Interactive Investor

Want to take a lump sum out of your pension? Read this first

6th July 2023 14:29

by Rachel Lacey from interactive investor

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Whatever you want to do with your retirement fund, there are important things you must know before making a big withdrawal from your pension pot.  

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The pension freedoms – introduced back in 2015 – revolutionised the way we access our retirement savings.

All previous restrictions were removed, and from the age of 55 (rising to 57 from 2028) we can now start taking money out of our pensions whether or not we have retired or started winding down from work.

At the time, a government adviser famously said you could treat your pension like a bank account, and the move has certainly made it easier for over-55s to access lump sums.

And it’s certainly proving popular. According to Financial Conduct Authority (FCA) statistics, in 2021-22 there was a 28% increase in the number of over-55s who made a withdrawal from their pension, without then buying an annuity or going into drawdown.

A lump sum from your pension could be used for anything from helping out children or other family members, paying for work on your home or simply treating yourself. Alternatively, as the cost-of-living crisis rumbles on you might have some unexpected expenses to deal with, or decide you would like to pay your mortgage off in the face of rising interest rates.

But while the pension freedoms have certainly increased options for over-55s, viewing any of your various pension pots as a ready source of cash, before you need retirement income, could be a dangerous course to follow.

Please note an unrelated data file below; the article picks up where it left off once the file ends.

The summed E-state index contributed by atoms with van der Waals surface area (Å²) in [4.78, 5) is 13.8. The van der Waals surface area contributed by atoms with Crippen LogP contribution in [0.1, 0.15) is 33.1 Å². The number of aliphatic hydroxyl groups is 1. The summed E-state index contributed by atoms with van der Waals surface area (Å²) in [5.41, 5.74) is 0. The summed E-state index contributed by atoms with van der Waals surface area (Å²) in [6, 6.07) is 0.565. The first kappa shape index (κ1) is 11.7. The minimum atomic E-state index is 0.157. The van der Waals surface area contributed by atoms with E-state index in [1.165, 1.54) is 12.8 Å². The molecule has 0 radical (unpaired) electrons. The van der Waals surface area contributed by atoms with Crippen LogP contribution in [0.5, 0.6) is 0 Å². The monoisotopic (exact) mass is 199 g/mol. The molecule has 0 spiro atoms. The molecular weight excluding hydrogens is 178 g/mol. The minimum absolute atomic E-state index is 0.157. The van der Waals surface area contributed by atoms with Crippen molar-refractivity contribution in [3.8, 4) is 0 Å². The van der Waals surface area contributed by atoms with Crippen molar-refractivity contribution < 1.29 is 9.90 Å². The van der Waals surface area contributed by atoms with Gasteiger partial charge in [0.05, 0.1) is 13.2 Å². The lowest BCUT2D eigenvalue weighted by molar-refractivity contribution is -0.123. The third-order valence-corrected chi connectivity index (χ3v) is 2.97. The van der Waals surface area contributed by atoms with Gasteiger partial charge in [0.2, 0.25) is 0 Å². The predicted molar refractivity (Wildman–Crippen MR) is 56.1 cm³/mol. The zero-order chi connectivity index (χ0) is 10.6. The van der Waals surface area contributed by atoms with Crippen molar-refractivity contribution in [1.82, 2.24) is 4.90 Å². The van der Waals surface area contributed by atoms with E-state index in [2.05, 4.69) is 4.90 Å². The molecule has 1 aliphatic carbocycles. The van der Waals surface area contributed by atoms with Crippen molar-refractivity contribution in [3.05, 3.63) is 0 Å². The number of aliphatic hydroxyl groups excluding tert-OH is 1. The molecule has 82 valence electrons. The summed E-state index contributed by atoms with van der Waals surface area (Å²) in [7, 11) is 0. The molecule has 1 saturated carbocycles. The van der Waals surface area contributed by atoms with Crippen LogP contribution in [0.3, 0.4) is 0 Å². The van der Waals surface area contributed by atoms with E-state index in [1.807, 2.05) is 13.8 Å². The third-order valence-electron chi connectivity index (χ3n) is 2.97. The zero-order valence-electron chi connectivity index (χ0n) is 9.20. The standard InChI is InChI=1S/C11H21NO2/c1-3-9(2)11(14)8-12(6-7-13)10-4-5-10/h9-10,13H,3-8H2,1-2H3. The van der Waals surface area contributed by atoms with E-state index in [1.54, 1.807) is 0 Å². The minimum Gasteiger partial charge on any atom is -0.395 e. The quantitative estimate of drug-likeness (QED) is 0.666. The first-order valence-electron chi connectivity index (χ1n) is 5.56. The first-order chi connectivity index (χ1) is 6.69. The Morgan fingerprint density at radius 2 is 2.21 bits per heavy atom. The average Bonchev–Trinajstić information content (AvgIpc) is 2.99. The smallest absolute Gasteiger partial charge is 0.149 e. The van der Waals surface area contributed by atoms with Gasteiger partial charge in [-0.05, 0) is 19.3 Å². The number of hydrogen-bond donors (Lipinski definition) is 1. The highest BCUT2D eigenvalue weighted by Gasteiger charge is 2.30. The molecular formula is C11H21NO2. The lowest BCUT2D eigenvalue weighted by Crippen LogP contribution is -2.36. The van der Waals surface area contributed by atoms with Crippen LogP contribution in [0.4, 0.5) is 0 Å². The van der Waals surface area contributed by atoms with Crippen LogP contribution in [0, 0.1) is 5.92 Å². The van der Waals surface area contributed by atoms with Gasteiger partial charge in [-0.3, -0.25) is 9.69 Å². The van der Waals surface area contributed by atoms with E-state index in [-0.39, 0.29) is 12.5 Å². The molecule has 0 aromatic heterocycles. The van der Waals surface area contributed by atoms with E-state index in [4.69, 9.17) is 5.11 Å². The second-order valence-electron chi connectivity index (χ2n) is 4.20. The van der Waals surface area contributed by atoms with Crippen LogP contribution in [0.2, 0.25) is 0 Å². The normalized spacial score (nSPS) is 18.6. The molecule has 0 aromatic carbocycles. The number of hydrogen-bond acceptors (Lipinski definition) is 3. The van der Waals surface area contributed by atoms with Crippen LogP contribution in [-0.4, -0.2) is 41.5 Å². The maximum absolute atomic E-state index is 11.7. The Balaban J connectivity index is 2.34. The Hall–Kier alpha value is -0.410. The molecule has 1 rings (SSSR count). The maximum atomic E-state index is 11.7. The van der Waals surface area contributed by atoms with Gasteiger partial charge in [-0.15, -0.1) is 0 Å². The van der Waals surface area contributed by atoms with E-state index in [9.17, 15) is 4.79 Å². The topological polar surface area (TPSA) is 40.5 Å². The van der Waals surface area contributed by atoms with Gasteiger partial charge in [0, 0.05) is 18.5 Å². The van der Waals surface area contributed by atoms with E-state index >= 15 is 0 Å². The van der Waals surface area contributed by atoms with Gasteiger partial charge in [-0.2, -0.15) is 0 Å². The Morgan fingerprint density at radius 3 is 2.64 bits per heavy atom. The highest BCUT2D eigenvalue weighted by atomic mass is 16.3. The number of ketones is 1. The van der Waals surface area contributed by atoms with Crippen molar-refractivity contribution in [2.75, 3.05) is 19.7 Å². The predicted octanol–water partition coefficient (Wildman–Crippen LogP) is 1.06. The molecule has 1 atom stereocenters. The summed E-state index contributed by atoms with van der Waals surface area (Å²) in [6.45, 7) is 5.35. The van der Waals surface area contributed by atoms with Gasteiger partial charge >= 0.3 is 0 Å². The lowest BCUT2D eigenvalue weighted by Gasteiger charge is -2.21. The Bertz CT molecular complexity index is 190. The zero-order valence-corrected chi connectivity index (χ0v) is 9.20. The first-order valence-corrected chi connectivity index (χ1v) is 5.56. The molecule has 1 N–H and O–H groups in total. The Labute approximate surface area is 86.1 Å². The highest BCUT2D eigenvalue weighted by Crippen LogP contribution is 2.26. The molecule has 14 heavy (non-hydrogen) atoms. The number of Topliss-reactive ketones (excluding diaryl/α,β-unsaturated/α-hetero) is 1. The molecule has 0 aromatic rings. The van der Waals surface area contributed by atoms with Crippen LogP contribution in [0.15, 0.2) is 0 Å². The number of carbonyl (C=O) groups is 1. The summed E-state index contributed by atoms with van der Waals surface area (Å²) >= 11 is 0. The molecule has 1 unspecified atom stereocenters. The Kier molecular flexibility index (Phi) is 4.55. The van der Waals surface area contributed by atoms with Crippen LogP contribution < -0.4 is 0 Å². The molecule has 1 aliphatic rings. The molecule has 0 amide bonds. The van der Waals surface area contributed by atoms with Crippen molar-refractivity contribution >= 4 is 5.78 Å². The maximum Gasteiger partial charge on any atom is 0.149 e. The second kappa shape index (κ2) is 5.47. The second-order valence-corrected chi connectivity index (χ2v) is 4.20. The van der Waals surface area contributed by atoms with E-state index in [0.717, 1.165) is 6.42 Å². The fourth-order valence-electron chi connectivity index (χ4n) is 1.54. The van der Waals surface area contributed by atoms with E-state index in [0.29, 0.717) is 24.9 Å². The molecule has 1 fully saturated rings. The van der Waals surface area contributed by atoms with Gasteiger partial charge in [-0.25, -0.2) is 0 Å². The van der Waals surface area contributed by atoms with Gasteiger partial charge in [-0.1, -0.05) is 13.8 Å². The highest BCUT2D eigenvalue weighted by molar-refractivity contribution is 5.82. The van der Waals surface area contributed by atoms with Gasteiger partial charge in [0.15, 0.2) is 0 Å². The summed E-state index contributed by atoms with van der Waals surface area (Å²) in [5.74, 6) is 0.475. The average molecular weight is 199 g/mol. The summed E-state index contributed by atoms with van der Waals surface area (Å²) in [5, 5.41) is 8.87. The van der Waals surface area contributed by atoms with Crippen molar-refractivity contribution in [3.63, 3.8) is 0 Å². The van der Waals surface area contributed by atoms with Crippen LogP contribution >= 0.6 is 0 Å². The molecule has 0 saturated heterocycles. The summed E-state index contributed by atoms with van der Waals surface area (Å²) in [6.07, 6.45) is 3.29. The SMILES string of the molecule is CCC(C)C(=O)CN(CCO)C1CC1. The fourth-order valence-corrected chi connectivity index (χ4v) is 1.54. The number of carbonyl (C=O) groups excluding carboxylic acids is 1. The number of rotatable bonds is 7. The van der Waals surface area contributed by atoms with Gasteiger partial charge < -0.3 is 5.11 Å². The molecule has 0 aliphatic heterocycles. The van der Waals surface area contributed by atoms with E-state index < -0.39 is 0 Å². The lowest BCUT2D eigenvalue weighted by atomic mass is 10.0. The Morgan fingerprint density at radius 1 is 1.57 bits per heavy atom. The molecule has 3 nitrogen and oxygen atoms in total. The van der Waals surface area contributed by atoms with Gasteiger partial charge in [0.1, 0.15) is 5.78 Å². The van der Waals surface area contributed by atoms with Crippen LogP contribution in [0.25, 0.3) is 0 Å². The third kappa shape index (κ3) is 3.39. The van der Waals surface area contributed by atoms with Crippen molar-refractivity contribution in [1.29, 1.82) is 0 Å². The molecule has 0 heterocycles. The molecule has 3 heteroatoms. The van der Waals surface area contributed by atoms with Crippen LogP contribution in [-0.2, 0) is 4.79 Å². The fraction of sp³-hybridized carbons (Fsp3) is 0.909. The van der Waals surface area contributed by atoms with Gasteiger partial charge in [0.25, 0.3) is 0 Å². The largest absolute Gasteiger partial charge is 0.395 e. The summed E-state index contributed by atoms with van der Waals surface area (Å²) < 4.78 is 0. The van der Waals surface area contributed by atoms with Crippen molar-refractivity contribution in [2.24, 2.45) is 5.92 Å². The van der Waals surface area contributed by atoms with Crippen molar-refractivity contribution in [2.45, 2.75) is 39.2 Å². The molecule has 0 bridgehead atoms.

Check out our guide to everything you need to know about taking lump sums from your pension before you retire.

Pension lump sums are tax free, right?

A longstanding – not to mention popular – feature of UK pensions legislation is the ability to take up to 25% as a tax-free lump sum, formally known as your pension commencement lump sum (PCLS).

But the important point to note is that this can only happen at the point that you ‘crystallise’ your pension, which is when you start taking your retirement benefits. It means you will eventually have to decide whether to move the rest of your pot into flexi access drawdown or buy guaranteed income with an annuity.

If you aren’t doing either of these things and simply want to take a lump sum out of your pension and leave the rest of it invested, it will be classed as an ‘uncrystallised funds pension lump sum’, or UFPLS, and the tax treatment will be different.

Uncrystallised funds pension lump sum is potentially the most extreme example of unnecessary pensions jargon. But it essentially means a withdrawal from a fund that hasn’t yet been assigned to drawdown or used to purchase an annuity (crystallised).

How much tax will I pay on my UFPLS withdrawal?

Unlike tax-free cash - or PCLSs - only the first 25% of any UFPLS withdrawal will be paid tax free.

The remaining 75% will be added to your overall income for the year and taxed at your marginal rate – the highest rate of tax you pay.

It’s worth noting too that this additional ‘income’ could be enough to bump you into a higher tax bracket. This could mean you become a higher or additional rate tax payer overnight and pay more tax on your pension withdrawal than you’ve paid on your earnings throughout your working life.